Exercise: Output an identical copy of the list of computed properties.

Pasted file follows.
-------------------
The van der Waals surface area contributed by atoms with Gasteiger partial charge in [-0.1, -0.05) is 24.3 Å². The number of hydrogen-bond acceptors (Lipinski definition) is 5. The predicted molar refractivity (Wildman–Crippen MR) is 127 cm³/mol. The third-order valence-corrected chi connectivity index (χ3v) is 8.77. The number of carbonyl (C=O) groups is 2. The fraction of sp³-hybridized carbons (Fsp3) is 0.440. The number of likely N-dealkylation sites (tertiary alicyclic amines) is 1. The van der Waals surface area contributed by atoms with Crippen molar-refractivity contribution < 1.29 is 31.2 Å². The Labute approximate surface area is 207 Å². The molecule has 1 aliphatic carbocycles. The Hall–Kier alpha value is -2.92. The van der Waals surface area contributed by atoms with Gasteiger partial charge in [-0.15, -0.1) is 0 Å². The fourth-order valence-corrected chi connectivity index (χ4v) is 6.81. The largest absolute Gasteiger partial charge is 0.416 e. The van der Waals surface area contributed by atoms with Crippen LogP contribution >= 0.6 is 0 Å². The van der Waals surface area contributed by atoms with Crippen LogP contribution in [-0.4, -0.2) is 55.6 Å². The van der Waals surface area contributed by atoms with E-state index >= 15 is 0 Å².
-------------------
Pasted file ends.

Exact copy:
The van der Waals surface area contributed by atoms with Gasteiger partial charge in [-0.1, -0.05) is 24.3 Å². The number of hydrogen-bond acceptors (Lipinski definition) is 5. The predicted molar refractivity (Wildman–Crippen MR) is 127 cm³/mol. The third-order valence-corrected chi connectivity index (χ3v) is 8.77. The number of carbonyl (C=O) groups is 2. The fraction of sp³-hybridized carbons (Fsp3) is 0.440. The number of likely N-dealkylation sites (tertiary alicyclic amines) is 1. The van der Waals surface area contributed by atoms with Crippen molar-refractivity contribution < 1.29 is 31.2 Å². The Labute approximate surface area is 207 Å². The molecule has 1 aliphatic carbocycles. The Hall–Kier alpha value is -2.92. The van der Waals surface area contributed by atoms with Gasteiger partial charge in [-0.15, -0.1) is 0 Å². The fourth-order valence-corrected chi connectivity index (χ4v) is 6.81. The largest absolute Gasteiger partial charge is 0.416 e. The van der Waals surface area contributed by atoms with Crippen LogP contribution >= 0.6 is 0 Å². The van der Waals surface area contributed by atoms with Crippen LogP contribution in [-0.4, -0.2) is 55.6 Å². The van der Waals surface area contributed by atoms with E-state index >= 15 is 0 Å².